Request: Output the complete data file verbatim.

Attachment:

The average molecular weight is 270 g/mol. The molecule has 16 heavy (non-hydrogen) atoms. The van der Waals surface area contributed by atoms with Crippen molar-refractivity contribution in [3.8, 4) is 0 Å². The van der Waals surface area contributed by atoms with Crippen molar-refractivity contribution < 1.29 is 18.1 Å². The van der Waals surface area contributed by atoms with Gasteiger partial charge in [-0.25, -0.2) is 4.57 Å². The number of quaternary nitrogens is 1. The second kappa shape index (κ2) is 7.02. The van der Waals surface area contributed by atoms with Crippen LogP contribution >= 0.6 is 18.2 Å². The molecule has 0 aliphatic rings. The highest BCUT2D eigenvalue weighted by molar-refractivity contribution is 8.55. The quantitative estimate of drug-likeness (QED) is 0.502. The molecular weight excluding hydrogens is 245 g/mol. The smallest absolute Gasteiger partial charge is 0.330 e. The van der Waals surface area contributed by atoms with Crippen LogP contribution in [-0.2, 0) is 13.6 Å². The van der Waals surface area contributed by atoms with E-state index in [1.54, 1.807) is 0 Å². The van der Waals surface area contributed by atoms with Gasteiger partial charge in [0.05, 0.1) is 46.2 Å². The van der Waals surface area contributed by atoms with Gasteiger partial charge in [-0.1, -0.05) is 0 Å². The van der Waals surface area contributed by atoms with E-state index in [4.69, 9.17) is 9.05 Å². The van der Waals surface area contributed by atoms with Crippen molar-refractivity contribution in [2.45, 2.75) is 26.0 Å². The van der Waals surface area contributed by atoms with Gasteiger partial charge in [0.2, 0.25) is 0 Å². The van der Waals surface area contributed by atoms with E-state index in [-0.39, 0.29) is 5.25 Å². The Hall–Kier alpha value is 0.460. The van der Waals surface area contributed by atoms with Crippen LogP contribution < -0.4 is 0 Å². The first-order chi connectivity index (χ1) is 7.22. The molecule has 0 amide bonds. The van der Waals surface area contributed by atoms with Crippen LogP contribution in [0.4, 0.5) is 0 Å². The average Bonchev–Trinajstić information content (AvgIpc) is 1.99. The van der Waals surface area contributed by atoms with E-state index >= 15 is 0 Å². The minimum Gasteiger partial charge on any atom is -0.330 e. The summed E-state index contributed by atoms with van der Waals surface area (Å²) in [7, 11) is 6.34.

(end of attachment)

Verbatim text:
The average molecular weight is 270 g/mol. The molecule has 16 heavy (non-hydrogen) atoms. The van der Waals surface area contributed by atoms with Crippen molar-refractivity contribution in [3.8, 4) is 0 Å². The van der Waals surface area contributed by atoms with Crippen molar-refractivity contribution < 1.29 is 18.1 Å². The van der Waals surface area contributed by atoms with Gasteiger partial charge in [-0.25, -0.2) is 4.57 Å². The number of quaternary nitrogens is 1. The second kappa shape index (κ2) is 7.02. The van der Waals surface area contributed by atoms with Crippen LogP contribution >= 0.6 is 18.2 Å². The molecule has 0 aliphatic rings. The highest BCUT2D eigenvalue weighted by molar-refractivity contribution is 8.55. The quantitative estimate of drug-likeness (QED) is 0.502. The molecular weight excluding hydrogens is 245 g/mol. The smallest absolute Gasteiger partial charge is 0.330 e. The van der Waals surface area contributed by atoms with Crippen LogP contribution in [-0.2, 0) is 13.6 Å². The van der Waals surface area contributed by atoms with E-state index in [1.54, 1.807) is 0 Å². The van der Waals surface area contributed by atoms with Gasteiger partial charge in [0.05, 0.1) is 46.2 Å². The van der Waals surface area contributed by atoms with Gasteiger partial charge in [-0.1, -0.05) is 0 Å². The van der Waals surface area contributed by atoms with E-state index in [4.69, 9.17) is 9.05 Å². The van der Waals surface area contributed by atoms with Crippen molar-refractivity contribution in [2.45, 2.75) is 26.0 Å². The van der Waals surface area contributed by atoms with Gasteiger partial charge in [0.2, 0.25) is 0 Å². The van der Waals surface area contributed by atoms with E-state index in [-0.39, 0.29) is 5.25 Å². The Hall–Kier alpha value is 0.460. The van der Waals surface area contributed by atoms with Crippen LogP contribution < -0.4 is 0 Å². The first-order chi connectivity index (χ1) is 7.22. The molecule has 0 amide bonds. The van der Waals surface area contributed by atoms with Crippen LogP contribution in [0.4, 0.5) is 0 Å². The average Bonchev–Trinajstić information content (AvgIpc) is 1.99. The van der Waals surface area contributed by atoms with E-state index >= 15 is 0 Å². The minimum Gasteiger partial charge on any atom is -0.330 e. The summed E-state index contributed by atoms with van der Waals surface area (Å²) in [7, 11) is 6.34.